KING: Reverend Lynn, you're an ordained minister of the United Church of Christ. You stand for the separation of church and Christ. How separate? Should religion not be a part of politics?

REV. BARRY LYNN, EXEC. DIR., AMERICANS UNITED FOR SEPARATION OF CHURCH & STATE: Well, I think the first thing I hope we all agree on is that there is no state election official in any state that has God as a registered voter. Which means we don't know if God is a Republican, a Democrat or perhaps even a Naderite or a libertarian. I think Americans do want their candidates to have a moral center, they do want those candidates to have values and principles and be able to articulate those and tell us what kind of policies they would adopt and those kind of policies that they would have for the rest of the country.

However, I don't think it matters how many times a candidate goes to church, if he goes to church or how well versed he is in the Holy Scriptures or the Christian Bible or any other holy document. That's where I think we're making a terrible mistake this year. We're actually linking decisions to vote with very partisan political ideas and very clear religious ideas, merging religion and politics as if God in fact was clearly on one side of the political aisle and not the other. That's the danger.

KING: But Reverend Jackson, if I want to vote for someone because he represents my whatever values, it's my business isn't it?

JACKSON: Yes, but we live in our faith, we live on the law. And people of faith fight for just law. That's what the Moses/Pharaoh fight was about. That's what the Daniel/Nebuchanezzar was about, fighting for just law. So how we manifest that today, one says that we must fight to raise the minimum wage for working people. If you can't work your way out of poverty, then what? A fight for overtime pay for overtime work, a fight that make seniors more secure.

KING: Can't you be a good person, a religious person and not agree with an increase for another economic reason in minimum pay? Must you be for minimum wage?

JACKSON: Not necessarily so. If you are a rich young ruler, you see life from the mansion down not the manger up. Therefore you tend to fight for that which favors the rich as opposed -- Christianity is driven by -- it's really kind of a poor person's religion, born in a manger, defining character, how you treat the least of these. In many ways with, our religion informs our public priorities.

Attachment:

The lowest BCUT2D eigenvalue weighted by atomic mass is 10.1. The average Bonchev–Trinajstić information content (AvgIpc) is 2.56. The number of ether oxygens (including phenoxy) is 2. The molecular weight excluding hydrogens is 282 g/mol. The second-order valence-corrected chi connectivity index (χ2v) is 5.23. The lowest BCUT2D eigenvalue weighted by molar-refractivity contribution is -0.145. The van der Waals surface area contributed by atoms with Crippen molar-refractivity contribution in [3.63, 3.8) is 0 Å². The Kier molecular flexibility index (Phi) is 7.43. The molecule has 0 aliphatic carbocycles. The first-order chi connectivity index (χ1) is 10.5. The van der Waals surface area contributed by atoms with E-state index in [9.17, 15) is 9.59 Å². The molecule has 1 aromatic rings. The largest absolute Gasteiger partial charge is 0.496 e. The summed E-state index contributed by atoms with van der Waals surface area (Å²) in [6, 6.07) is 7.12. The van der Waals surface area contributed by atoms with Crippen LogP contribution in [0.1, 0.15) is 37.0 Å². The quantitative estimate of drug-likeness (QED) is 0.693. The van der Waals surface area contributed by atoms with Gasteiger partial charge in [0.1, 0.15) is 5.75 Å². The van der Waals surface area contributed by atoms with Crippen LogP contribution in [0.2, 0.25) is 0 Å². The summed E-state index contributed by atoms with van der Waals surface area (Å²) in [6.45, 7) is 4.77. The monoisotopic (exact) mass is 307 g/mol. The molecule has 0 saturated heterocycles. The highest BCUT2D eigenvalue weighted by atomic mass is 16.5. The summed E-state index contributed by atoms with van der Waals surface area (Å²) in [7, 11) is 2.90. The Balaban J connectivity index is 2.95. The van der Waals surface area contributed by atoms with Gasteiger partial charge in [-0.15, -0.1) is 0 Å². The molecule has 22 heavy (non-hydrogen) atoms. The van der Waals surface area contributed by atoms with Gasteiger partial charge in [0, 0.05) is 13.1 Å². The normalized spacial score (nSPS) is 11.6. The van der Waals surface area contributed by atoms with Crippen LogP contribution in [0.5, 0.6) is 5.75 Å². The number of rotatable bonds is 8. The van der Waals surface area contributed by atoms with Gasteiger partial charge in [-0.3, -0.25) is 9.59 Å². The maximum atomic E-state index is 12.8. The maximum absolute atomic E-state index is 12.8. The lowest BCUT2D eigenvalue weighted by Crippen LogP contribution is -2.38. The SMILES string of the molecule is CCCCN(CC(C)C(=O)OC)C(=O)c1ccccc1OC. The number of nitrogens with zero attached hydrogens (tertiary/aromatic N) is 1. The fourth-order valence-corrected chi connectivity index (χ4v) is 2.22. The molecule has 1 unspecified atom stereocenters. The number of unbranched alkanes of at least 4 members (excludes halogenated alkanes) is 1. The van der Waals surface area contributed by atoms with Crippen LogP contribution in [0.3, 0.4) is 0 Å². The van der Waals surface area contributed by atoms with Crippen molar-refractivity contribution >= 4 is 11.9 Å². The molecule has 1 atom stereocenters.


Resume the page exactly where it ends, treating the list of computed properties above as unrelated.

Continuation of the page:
KING: Max Lucado, isn't that a good point, shouldn't the good Christian be first for the poor?

LUCADO: God doesn't exist to bless America, America exists to bless God. Nations come and go and have since the beginning of time and if the Lord tarries will continue to come and go forever. The purpose of nations is to be a studio in which God can do his great work. So I would agree with the Reverend Jackson that the role of a government is to reflect the will of God. The danger is when we try to apply our government and our preferences to God and tell him what to do, where our questions should be as a government and as a people, God, what do you want us to do? That's the big question.

KING: John MacArthur, does God care who's elected?

MACARTHUR: I think not only does God care, but according to Romans 13, God ordains leadership, God ordains who those leaders are, God in his sovereign providential purposes is unfolding history his way. I really do believe that the powers that be as Romans 13 says are ordained by God. That not only is government but that God lifts up and puts down leaders, and rulers and kings and he always has. He has an agenda however that's far greater than perhaps we would ever be able to comprehend. We can't always know what his invisible hand is achieving.

My concern is not that all the people in political office or all the people with social responsibility in this nation necessarily be Christians. But if I have the choice to choose someone that I know has Christian convictions that are consistent with the word of God, then I know that's going to best for the country because the Bible was written by the Maker and he knows what's best for his creatures.

KING: Let me get a break and we'll be right back with our panel. Tommy Lee to come.

Tomorrow night, by the way, Senator Richard Shelby will debate Senator Joe Biden on American foreign policy. And two outstanding op- ed writers of the "New York Times" will go at each other. Maureen Dowd and William Safire. We'll be right back. Don't go away.


GEORGE W. BUSH, PRESIDENT OF THE UNITED STATES: I believe that God wants everybody to be free. That's what I believe. That's been part of my foreign policy in Afghanistan. I believe that the freedom there is a gift from the Almighty. I can't tell you how encouraged I am to see freedom on the march. So my principles that I make decisions on are a part of me and religion is a part of me.